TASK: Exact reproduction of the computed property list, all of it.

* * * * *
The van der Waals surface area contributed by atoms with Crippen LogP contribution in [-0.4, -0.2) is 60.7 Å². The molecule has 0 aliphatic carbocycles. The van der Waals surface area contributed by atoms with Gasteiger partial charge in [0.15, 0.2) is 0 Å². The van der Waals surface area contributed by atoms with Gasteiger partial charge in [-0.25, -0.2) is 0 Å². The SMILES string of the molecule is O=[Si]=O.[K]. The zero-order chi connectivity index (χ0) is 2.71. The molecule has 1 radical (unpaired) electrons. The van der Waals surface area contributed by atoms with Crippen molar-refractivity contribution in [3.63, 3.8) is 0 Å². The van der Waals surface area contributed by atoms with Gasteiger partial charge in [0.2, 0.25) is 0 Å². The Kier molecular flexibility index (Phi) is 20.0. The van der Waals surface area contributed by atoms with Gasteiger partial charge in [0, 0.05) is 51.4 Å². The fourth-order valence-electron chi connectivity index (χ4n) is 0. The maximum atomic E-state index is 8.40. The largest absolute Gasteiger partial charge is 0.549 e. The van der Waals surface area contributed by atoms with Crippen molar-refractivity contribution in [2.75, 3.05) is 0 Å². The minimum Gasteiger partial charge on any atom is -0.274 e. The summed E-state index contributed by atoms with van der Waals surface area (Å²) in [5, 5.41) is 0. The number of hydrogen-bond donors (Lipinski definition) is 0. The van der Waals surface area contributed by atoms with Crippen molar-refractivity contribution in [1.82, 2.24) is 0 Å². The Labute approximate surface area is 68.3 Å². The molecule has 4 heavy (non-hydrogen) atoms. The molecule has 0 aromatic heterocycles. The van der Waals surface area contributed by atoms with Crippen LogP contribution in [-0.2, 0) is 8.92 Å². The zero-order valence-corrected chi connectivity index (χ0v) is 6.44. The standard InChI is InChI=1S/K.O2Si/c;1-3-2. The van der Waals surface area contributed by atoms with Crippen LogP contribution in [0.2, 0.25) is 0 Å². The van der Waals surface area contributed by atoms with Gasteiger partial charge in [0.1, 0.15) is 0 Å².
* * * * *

The van der Waals surface area contributed by atoms with Crippen LogP contribution in [-0.4, -0.2) is 60.7 Å². The molecule has 0 aliphatic carbocycles. The van der Waals surface area contributed by atoms with Gasteiger partial charge in [0.15, 0.2) is 0 Å². The van der Waals surface area contributed by atoms with Gasteiger partial charge in [-0.25, -0.2) is 0 Å². The SMILES string of the molecule is O=[Si]=O.[K]. The zero-order chi connectivity index (χ0) is 2.71. The molecule has 1 radical (unpaired) electrons. The van der Waals surface area contributed by atoms with Crippen molar-refractivity contribution in [3.63, 3.8) is 0 Å². The van der Waals surface area contributed by atoms with Gasteiger partial charge in [0.2, 0.25) is 0 Å². The Kier molecular flexibility index (Phi) is 20.0. The van der Waals surface area contributed by atoms with Gasteiger partial charge in [0, 0.05) is 51.4 Å². The fourth-order valence-electron chi connectivity index (χ4n) is 0. The maximum atomic E-state index is 8.40. The largest absolute Gasteiger partial charge is 0.549 e. The van der Waals surface area contributed by atoms with Crippen molar-refractivity contribution in [2.75, 3.05) is 0 Å². The minimum Gasteiger partial charge on any atom is -0.274 e. The summed E-state index contributed by atoms with van der Waals surface area (Å²) in [5, 5.41) is 0. The number of hydrogen-bond donors (Lipinski definition) is 0. The van der Waals surface area contributed by atoms with Crippen molar-refractivity contribution in [1.82, 2.24) is 0 Å². The Labute approximate surface area is 68.3 Å². The molecule has 4 heavy (non-hydrogen) atoms. The molecule has 0 aromatic heterocycles. The van der Waals surface area contributed by atoms with Crippen LogP contribution in [-0.2, 0) is 8.92 Å². The zero-order valence-corrected chi connectivity index (χ0v) is 6.44. The standard InChI is InChI=1S/K.O2Si/c;1-3-2. The van der Waals surface area contributed by atoms with Crippen LogP contribution in [0.2, 0.25) is 0 Å². The van der Waals surface area contributed by atoms with Gasteiger partial charge in [0.1, 0.15) is 0 Å².